Scene one: Corporate management finally passes IT budget, permitting consultants and outsourcers to assist in-house IT development projects.
Scene two: IT manager and head consultant meet. Contract briefs are exchanged. Everyone appears satisfied.
Scene three: Project hiccup. IT manager and head consultant disagree on methodology to use in tackling implementation snafus.
While this might not be a typical behind the scenes look at the relationship between IT managers, consultants or outsourcers, it is a potential danger zone. Having a group of professionals working side by side in any occupation can lead to a string of bruised egos, especially when things go wrong.
And the likelihood of such scenes occurring is set to increase, as analysts predict an employment boom for consultants and outsourcers. Demanding IT projects - namely the Y2K issue - will continue to escalate, leaving little choice for in-house project leaders to call on hired help.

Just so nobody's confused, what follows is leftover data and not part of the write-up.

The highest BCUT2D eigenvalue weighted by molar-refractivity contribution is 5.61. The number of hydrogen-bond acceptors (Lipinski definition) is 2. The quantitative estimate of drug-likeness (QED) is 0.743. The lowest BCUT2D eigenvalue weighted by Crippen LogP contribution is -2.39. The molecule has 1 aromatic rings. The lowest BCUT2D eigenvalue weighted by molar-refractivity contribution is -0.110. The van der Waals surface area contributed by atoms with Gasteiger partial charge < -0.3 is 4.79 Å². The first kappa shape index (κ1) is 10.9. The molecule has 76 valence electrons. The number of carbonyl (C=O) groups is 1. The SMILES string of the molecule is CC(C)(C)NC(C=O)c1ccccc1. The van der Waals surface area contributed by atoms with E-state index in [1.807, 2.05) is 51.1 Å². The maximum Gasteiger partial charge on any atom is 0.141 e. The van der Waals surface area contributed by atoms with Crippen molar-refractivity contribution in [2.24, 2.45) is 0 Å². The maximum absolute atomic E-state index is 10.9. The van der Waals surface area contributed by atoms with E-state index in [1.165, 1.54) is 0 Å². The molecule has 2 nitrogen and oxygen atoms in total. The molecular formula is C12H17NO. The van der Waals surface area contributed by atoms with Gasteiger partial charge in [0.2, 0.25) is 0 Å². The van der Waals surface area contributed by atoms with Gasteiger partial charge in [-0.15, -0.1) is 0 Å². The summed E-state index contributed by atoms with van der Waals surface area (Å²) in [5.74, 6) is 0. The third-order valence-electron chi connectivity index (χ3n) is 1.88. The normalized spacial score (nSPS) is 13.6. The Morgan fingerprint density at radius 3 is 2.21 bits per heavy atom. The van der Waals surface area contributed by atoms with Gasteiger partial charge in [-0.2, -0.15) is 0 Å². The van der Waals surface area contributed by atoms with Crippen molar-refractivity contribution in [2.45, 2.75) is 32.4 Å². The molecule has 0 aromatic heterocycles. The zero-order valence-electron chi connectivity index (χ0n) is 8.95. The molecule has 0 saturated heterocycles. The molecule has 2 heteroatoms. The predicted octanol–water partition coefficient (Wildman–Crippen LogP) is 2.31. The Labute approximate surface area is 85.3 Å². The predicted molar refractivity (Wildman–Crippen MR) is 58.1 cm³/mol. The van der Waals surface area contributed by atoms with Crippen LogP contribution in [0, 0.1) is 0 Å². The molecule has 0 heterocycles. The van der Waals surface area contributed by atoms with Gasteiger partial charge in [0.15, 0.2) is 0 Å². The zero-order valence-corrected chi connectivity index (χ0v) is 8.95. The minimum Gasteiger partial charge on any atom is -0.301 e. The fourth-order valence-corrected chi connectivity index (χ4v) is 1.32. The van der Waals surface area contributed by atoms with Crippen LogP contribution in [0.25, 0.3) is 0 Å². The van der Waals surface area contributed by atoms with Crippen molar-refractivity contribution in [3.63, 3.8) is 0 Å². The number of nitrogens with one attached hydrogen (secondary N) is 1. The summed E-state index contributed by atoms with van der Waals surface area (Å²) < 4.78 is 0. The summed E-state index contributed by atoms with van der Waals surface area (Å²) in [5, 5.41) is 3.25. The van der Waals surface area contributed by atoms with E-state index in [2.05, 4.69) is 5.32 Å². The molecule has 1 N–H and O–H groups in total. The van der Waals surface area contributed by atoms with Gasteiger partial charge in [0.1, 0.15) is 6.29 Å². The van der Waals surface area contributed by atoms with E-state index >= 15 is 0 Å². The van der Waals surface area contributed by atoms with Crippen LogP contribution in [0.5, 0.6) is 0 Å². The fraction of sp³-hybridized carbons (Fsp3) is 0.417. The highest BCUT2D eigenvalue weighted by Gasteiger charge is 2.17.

But if territorial boundaries are not defined before committing to a part-sourcing environment, then "no-man's land" can seem like a blur. Worse, frustration can creep in making way for highly-strung parties swearing that their way is best.
One of this month's feature stories, "Drawing the Line" on page 20, discusses some of the sore points between IT professionals, consultants and outsourcers and reveals the pitfalls of not clarifying who should call the shots - especially in the embryonic stages of a contract.
As one IT manager put it: "It's a case of he who pays the piper calls the tune."
In other words, the buck stops at the IT manager. He's boss. Because, if things don't go to plan - it's his head the big boys in management will have for lunch.
Three cheers for team spirit!
P.S. It's great to see we have already received feedback from some of our readers. Take a look at the letters to the editor's page. They reinforce my belief that IT professionals are not to be messed with - especially the closet Mac fans!